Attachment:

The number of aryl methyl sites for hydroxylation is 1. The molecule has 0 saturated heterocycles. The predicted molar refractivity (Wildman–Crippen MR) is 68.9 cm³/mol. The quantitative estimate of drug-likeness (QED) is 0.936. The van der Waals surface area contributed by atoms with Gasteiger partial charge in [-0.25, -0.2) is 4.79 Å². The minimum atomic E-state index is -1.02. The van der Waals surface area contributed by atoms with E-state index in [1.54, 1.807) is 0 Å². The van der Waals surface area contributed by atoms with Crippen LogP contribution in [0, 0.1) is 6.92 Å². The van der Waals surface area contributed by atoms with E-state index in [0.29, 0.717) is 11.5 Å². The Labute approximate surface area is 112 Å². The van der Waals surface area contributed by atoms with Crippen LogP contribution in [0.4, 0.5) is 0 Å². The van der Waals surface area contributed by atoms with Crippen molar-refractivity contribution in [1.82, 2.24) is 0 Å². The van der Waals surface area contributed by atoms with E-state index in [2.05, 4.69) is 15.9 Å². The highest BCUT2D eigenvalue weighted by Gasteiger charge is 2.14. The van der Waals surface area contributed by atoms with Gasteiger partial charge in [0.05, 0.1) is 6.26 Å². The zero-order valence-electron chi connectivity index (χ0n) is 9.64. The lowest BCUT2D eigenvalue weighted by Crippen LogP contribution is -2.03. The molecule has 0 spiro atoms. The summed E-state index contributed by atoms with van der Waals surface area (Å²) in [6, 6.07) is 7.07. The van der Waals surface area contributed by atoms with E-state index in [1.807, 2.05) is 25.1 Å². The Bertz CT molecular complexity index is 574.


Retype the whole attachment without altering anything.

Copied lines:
The number of aryl methyl sites for hydroxylation is 1. The molecule has 0 saturated heterocycles. The predicted molar refractivity (Wildman–Crippen MR) is 68.9 cm³/mol. The quantitative estimate of drug-likeness (QED) is 0.936. The van der Waals surface area contributed by atoms with Gasteiger partial charge in [-0.25, -0.2) is 4.79 Å². The minimum atomic E-state index is -1.02. The van der Waals surface area contributed by atoms with E-state index in [1.54, 1.807) is 0 Å². The van der Waals surface area contributed by atoms with Crippen LogP contribution in [0, 0.1) is 6.92 Å². The van der Waals surface area contributed by atoms with E-state index in [0.29, 0.717) is 11.5 Å². The Labute approximate surface area is 112 Å². The van der Waals surface area contributed by atoms with Crippen LogP contribution in [0.4, 0.5) is 0 Å². The van der Waals surface area contributed by atoms with Crippen molar-refractivity contribution in [1.82, 2.24) is 0 Å². The van der Waals surface area contributed by atoms with E-state index in [2.05, 4.69) is 15.9 Å². The highest BCUT2D eigenvalue weighted by Gasteiger charge is 2.14. The van der Waals surface area contributed by atoms with Gasteiger partial charge in [0.05, 0.1) is 6.26 Å². The zero-order valence-electron chi connectivity index (χ0n) is 9.64. The lowest BCUT2D eigenvalue weighted by Crippen LogP contribution is -2.03. The molecule has 0 spiro atoms. The summed E-state index contributed by atoms with van der Waals surface area (Å²) in [6, 6.07) is 7.07. The van der Waals surface area contributed by atoms with E-state index in [1.807, 2.05) is 25.1 Å². The Bertz CT molecular complexity index is 574.